Even though 7 million people have enrolled for coverage under the Affordable Care Act, big challenges loom for the next enrollment period, which opens on Nov. 15, reports the Associated Press. One notable challenge is how to keep premium prices low despite expected increases for 2015.
Republican opponents of the reform law continue to propose alternative solutions to the ACA. For example, The Patient Choice, Affordability, Responsibility, and Empowerment Act (CARE) would revoke the ACA's individual and employer mandates, cancel Medicaid expansion, lower tax credits for buying insurance, and eliminate ACA-related taxes and fees.
''Just talking about repeal is not going to make it with 7 million people getting insurance on the exchange. And it has to be something reasonably credible ... it can't just be repeal. We are beyond that," economist Gail Wilensky, who ran Medicare under President George H.W. Bush, told the AP.
Affordability remains a major issue leading into next year. Insurers must determine the characteristics of new members to set 2015 rates, FierceHealthPayer previously reported. The economic risk insurers made when the law was created remains unknown. If insurers were conservative right from the start, that would take some pressure off next year's premiums, notes the AP.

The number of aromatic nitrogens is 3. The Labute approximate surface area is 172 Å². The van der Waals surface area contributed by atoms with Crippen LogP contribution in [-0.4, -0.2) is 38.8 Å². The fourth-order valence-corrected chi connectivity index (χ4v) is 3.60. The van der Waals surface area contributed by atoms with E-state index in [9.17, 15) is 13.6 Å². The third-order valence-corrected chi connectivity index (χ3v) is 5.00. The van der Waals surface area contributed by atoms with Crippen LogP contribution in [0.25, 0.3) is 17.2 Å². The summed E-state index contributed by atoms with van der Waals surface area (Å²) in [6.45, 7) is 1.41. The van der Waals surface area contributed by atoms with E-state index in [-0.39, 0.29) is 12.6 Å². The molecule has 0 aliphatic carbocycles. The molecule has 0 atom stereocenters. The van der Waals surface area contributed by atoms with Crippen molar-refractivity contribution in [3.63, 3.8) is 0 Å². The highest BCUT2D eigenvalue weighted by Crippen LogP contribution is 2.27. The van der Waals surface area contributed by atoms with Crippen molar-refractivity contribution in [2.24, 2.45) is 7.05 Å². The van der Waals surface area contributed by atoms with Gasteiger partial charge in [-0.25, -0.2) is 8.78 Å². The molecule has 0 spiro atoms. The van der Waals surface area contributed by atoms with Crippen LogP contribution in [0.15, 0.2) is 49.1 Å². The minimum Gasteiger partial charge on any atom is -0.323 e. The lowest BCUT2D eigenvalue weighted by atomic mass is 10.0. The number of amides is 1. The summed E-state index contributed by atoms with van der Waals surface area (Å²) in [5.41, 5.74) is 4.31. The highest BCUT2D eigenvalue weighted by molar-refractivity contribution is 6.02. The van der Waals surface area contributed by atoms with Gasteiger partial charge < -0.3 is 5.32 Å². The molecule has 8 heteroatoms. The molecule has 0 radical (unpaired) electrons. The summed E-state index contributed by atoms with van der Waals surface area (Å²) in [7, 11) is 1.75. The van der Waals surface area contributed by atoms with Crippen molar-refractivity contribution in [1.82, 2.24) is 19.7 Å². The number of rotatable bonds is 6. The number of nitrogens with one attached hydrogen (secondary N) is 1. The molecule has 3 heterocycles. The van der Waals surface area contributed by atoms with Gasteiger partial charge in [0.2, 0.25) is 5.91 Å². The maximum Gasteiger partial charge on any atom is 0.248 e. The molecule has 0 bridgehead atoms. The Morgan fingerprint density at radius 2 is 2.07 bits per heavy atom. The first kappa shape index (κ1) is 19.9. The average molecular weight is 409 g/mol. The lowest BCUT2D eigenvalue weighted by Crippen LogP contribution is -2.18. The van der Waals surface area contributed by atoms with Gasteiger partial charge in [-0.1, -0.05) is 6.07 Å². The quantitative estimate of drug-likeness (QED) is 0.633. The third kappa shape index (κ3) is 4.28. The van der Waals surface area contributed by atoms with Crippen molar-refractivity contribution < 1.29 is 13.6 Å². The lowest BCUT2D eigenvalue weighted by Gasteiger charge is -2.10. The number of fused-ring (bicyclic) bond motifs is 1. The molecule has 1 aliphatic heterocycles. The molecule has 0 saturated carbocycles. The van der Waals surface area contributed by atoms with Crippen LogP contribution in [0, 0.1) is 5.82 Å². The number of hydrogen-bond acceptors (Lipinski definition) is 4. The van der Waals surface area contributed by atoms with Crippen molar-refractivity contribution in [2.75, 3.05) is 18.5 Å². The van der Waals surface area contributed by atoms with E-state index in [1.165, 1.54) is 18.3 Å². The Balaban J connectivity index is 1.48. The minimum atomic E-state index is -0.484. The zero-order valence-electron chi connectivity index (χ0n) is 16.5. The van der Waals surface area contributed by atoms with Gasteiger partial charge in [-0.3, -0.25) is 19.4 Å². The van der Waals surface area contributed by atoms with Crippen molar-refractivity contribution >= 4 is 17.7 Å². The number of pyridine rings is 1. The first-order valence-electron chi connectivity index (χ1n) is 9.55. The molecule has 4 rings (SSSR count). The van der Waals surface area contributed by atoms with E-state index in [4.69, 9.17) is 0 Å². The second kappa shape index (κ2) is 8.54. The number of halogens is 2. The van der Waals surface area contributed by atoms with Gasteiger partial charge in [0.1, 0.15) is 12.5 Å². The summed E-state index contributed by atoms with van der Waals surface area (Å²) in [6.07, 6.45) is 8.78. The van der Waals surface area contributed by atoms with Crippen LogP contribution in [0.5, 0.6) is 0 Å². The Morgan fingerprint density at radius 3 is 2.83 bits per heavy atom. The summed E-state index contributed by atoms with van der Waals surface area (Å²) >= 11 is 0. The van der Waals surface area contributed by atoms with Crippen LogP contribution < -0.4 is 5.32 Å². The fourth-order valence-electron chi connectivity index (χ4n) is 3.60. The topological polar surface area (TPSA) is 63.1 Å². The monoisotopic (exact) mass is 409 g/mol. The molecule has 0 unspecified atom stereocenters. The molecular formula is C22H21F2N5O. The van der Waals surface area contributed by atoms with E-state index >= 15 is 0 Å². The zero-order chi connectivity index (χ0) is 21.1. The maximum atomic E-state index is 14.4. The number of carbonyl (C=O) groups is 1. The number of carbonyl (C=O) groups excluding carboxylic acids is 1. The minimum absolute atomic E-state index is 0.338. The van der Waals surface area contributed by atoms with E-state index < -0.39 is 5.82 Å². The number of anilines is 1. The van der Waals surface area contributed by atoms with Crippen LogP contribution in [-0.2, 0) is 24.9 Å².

So far, the average premium increase is 11 percent in the small group market and 12 percent in the individual market, according to a survey of brokers who sell coverage in the individual and small group market, reports Forbes.
Four main factors are driving the rate increases, including commercial underwriting restrictions; the age bands that don't allow insurers to vary premiums between young and old beneficiaries based on the actual costs of providing the coverage; new taxes on insurance plans; and new benefit designs, notes Forbes.
Another affordability concern deals with the cost of deductibles and copayments consumers must pay when they use their insurance benefits. Insurers should be allowed to sell high-deductible plans on all health insurance exchanges, says America's Health Insurance Plans President and CEO Karen Ignagni. To keep premiums low, many plans have high out-of-pocket costs.